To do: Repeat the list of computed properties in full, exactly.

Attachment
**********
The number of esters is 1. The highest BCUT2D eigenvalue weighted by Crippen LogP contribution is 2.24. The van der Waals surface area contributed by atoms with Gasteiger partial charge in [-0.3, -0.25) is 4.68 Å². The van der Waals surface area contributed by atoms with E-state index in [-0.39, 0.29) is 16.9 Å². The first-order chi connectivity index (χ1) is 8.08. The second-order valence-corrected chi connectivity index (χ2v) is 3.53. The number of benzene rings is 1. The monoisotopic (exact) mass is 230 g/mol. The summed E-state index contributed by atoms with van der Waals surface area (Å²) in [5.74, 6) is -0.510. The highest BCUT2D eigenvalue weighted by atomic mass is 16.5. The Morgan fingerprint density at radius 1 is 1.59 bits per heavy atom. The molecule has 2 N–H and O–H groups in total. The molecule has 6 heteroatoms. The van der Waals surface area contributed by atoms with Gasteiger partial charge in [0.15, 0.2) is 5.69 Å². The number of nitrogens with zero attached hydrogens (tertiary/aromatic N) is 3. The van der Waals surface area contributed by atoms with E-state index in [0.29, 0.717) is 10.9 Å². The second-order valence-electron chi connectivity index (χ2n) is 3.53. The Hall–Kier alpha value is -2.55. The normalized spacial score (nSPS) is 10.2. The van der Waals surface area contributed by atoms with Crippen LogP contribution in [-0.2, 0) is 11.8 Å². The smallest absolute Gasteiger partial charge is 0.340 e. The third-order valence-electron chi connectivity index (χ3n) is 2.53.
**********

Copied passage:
The number of esters is 1. The highest BCUT2D eigenvalue weighted by Crippen LogP contribution is 2.24. The van der Waals surface area contributed by atoms with Gasteiger partial charge in [-0.3, -0.25) is 4.68 Å². The van der Waals surface area contributed by atoms with E-state index in [-0.39, 0.29) is 16.9 Å². The first-order chi connectivity index (χ1) is 8.08. The second-order valence-corrected chi connectivity index (χ2v) is 3.53. The number of benzene rings is 1. The monoisotopic (exact) mass is 230 g/mol. The summed E-state index contributed by atoms with van der Waals surface area (Å²) in [5.74, 6) is -0.510. The highest BCUT2D eigenvalue weighted by atomic mass is 16.5. The Morgan fingerprint density at radius 1 is 1.59 bits per heavy atom. The molecule has 2 N–H and O–H groups in total. The molecule has 6 heteroatoms. The van der Waals surface area contributed by atoms with Gasteiger partial charge in [0.15, 0.2) is 5.69 Å². The number of nitrogens with zero attached hydrogens (tertiary/aromatic N) is 3. The van der Waals surface area contributed by atoms with E-state index in [0.29, 0.717) is 10.9 Å². The second-order valence-electron chi connectivity index (χ2n) is 3.53. The Hall–Kier alpha value is -2.55. The normalized spacial score (nSPS) is 10.2. The van der Waals surface area contributed by atoms with Crippen LogP contribution in [-0.2, 0) is 11.8 Å². The smallest absolute Gasteiger partial charge is 0.340 e. The third-order valence-electron chi connectivity index (χ3n) is 2.53.